“On March 26 the Protestant churches across Germany formally acknowledged their acceptance of Hitler and his regime. The Protestants, having watched the Vatican negotiating a concordat with Hitler, now sought, and were to achieve, a similar agreement of their own on the Catholic model.” John Cornwell, Hitler's Pope; The Secret History of Pius XII,” page 139

Mr. Cornwell then delivers a description of the level of satisfaction expressed by Adolf Hitler.

“Hitler expressed the chilling opinion that the concordat had created an atmosphere of confidence that would be “especially significant in the urgent struggle against international Jewry.” There is no record of further explanation, but the statement can be understood readily from two points of view. First, the very fact that the Vatican had signed such a treaty indicated both at home and abroad, Catholic moral approval of Hitler’s policies.” John Cornwell, Hitler's Pope; The Secret History of Pius XII,” page 153

Notice what he says here. “The very fact that the Vatican had signed such a treaty indicated both at home and abroad, Catholic moral approval of Hitler’s policies.” Then he continues:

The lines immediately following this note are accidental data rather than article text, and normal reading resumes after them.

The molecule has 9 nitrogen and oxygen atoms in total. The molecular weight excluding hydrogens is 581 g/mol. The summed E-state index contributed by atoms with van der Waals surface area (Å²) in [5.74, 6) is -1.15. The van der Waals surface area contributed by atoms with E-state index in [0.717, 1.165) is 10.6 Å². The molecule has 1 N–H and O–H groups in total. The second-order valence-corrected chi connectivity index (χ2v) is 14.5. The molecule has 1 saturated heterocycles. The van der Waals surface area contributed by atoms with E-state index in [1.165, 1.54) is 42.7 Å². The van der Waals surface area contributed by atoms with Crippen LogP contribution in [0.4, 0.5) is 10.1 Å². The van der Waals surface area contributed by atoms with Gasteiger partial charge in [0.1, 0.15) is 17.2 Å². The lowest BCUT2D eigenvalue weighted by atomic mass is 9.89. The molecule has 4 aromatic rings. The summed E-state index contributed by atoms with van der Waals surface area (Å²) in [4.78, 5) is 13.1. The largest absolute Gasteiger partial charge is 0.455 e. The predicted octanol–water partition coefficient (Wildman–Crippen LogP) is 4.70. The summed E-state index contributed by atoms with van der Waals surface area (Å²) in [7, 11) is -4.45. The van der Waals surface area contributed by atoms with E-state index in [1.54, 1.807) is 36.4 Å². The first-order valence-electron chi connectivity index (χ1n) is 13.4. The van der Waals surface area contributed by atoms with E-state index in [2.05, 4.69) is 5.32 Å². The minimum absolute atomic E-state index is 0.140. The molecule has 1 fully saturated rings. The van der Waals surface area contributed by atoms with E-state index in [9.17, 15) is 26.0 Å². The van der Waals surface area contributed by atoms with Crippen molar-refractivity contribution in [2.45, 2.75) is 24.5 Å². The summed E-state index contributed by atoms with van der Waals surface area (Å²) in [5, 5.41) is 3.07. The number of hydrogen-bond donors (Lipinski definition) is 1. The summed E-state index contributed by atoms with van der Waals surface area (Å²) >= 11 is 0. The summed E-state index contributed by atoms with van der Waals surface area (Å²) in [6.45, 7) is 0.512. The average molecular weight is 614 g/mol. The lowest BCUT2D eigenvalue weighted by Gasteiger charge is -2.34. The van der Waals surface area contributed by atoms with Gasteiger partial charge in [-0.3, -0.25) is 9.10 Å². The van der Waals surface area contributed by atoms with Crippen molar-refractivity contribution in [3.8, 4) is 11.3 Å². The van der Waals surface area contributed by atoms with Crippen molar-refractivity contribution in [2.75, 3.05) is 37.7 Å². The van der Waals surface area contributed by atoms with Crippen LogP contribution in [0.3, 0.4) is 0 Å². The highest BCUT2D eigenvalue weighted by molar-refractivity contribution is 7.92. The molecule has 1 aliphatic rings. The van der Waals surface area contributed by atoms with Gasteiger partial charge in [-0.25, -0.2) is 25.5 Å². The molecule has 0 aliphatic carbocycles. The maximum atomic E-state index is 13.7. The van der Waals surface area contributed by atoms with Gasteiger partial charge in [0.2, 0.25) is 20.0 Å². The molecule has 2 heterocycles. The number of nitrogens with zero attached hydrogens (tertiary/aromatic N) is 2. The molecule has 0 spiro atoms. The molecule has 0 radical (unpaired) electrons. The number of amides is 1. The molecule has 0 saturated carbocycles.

“Second, the treaty constrained the Holy See, the German hierarchy, the clergy, and the faithful to silence on any issue the Nazi regime deemed political. To be specific, since the persecution and elimination of the Jews in Germany was by now a stated policy, the treaty had legally bound the Catholic Church in Germany to silence on outrages against the Jews.” John Cornwell, Hitler's Pope; The Secret History of Pius XII,” page 153

Clearly then, the bond between Hitler and the Papacy was solidified. So strong was that bond, that:

“In the terms of Article 21 of the concordat, Hitler was to protect and underwrite the cost of educating Catholic pupils and students in every kind of institution, from the primary level up to the end of secondary education. The Catholic diocesan authorities were granted the right to examine religious instruction in schools and to appoint and dismiss teachers. More important still, according to Article 23, Catholic parents could demand the provision of Catholic schooling where it did not exist, depending on local conditions. Thus Hitler had promised Catholic education a carte blanche for expansion of facilities and places for students.” John Cornwell, Hitler's Pope; the Secret History of Pius XII,” page 153

The question would therefore be, if there arose another Fascist government, would the Church also be involved?

Cameron A. Bowen